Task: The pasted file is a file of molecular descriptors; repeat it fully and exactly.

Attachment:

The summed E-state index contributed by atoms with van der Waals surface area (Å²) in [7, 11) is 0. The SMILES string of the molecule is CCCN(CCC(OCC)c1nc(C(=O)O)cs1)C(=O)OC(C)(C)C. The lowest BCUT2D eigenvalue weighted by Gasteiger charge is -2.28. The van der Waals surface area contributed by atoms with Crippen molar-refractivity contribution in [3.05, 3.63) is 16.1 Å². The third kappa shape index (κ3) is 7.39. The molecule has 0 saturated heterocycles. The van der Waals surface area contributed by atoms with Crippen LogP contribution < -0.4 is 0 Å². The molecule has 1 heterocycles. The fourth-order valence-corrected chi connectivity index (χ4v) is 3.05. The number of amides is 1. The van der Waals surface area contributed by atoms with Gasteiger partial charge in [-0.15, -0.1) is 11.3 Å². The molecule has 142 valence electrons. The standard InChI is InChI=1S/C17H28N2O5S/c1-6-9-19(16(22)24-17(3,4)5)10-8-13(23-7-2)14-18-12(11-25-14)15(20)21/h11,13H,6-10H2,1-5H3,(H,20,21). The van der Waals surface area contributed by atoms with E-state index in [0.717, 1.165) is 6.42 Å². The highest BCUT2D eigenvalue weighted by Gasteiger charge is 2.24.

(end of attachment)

The summed E-state index contributed by atoms with van der Waals surface area (Å²) in [7, 11) is 0. The SMILES string of the molecule is CCCN(CCC(OCC)c1nc(C(=O)O)cs1)C(=O)OC(C)(C)C. The lowest BCUT2D eigenvalue weighted by Gasteiger charge is -2.28. The van der Waals surface area contributed by atoms with Crippen molar-refractivity contribution in [3.05, 3.63) is 16.1 Å². The third kappa shape index (κ3) is 7.39. The molecule has 0 saturated heterocycles. The van der Waals surface area contributed by atoms with Crippen LogP contribution < -0.4 is 0 Å². The molecule has 1 heterocycles. The fourth-order valence-corrected chi connectivity index (χ4v) is 3.05. The number of amides is 1. The van der Waals surface area contributed by atoms with Gasteiger partial charge in [-0.15, -0.1) is 11.3 Å². The molecule has 142 valence electrons. The standard InChI is InChI=1S/C17H28N2O5S/c1-6-9-19(16(22)24-17(3,4)5)10-8-13(23-7-2)14-18-12(11-25-14)15(20)21/h11,13H,6-10H2,1-5H3,(H,20,21). The van der Waals surface area contributed by atoms with E-state index in [0.717, 1.165) is 6.42 Å². The highest BCUT2D eigenvalue weighted by Gasteiger charge is 2.24.